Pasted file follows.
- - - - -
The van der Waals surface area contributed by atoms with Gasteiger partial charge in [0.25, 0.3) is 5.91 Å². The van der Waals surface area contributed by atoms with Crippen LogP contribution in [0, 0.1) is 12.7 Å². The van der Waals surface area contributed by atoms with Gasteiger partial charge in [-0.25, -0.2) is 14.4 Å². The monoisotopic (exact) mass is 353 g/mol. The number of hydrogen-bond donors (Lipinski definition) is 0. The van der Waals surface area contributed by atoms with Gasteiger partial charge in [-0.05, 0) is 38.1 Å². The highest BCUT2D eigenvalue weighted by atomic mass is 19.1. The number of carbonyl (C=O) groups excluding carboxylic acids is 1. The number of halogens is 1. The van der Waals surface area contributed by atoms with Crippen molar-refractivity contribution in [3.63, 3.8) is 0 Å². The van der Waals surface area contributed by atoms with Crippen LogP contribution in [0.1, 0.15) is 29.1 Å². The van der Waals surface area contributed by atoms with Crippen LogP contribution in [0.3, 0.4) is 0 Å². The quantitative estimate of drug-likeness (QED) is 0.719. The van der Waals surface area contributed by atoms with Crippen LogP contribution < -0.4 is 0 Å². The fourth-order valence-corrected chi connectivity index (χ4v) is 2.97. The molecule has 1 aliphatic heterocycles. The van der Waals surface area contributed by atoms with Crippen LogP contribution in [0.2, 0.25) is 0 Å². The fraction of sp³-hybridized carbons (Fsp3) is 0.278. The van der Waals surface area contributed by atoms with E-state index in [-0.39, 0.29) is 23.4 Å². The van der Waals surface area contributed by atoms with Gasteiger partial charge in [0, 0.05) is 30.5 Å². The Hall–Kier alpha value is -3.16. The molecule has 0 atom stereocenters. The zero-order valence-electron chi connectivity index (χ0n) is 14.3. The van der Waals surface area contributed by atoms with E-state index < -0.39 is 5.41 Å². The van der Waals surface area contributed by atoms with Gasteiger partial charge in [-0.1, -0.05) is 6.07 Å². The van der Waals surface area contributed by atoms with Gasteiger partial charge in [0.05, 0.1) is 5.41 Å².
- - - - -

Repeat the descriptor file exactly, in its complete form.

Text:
The van der Waals surface area contributed by atoms with Gasteiger partial charge in [0.25, 0.3) is 5.91 Å². The van der Waals surface area contributed by atoms with Crippen LogP contribution in [0, 0.1) is 12.7 Å². The van der Waals surface area contributed by atoms with Gasteiger partial charge in [-0.25, -0.2) is 14.4 Å². The monoisotopic (exact) mass is 353 g/mol. The number of hydrogen-bond donors (Lipinski definition) is 0. The van der Waals surface area contributed by atoms with Gasteiger partial charge in [-0.05, 0) is 38.1 Å². The highest BCUT2D eigenvalue weighted by atomic mass is 19.1. The number of carbonyl (C=O) groups excluding carboxylic acids is 1. The number of halogens is 1. The van der Waals surface area contributed by atoms with Crippen molar-refractivity contribution in [3.63, 3.8) is 0 Å². The van der Waals surface area contributed by atoms with Crippen LogP contribution in [0.1, 0.15) is 29.1 Å². The van der Waals surface area contributed by atoms with Crippen LogP contribution in [0.3, 0.4) is 0 Å². The quantitative estimate of drug-likeness (QED) is 0.719. The van der Waals surface area contributed by atoms with Crippen LogP contribution < -0.4 is 0 Å². The fourth-order valence-corrected chi connectivity index (χ4v) is 2.97. The molecule has 1 aliphatic heterocycles. The van der Waals surface area contributed by atoms with Crippen LogP contribution in [0.2, 0.25) is 0 Å². The fraction of sp³-hybridized carbons (Fsp3) is 0.278. The van der Waals surface area contributed by atoms with E-state index in [-0.39, 0.29) is 23.4 Å². The van der Waals surface area contributed by atoms with Gasteiger partial charge in [0, 0.05) is 30.5 Å². The Hall–Kier alpha value is -3.16. The molecule has 0 atom stereocenters. The zero-order valence-electron chi connectivity index (χ0n) is 14.3. The van der Waals surface area contributed by atoms with E-state index < -0.39 is 5.41 Å². The van der Waals surface area contributed by atoms with Gasteiger partial charge in [-0.1, -0.05) is 6.07 Å². The van der Waals surface area contributed by atoms with Gasteiger partial charge in [0.05, 0.1) is 5.41 Å².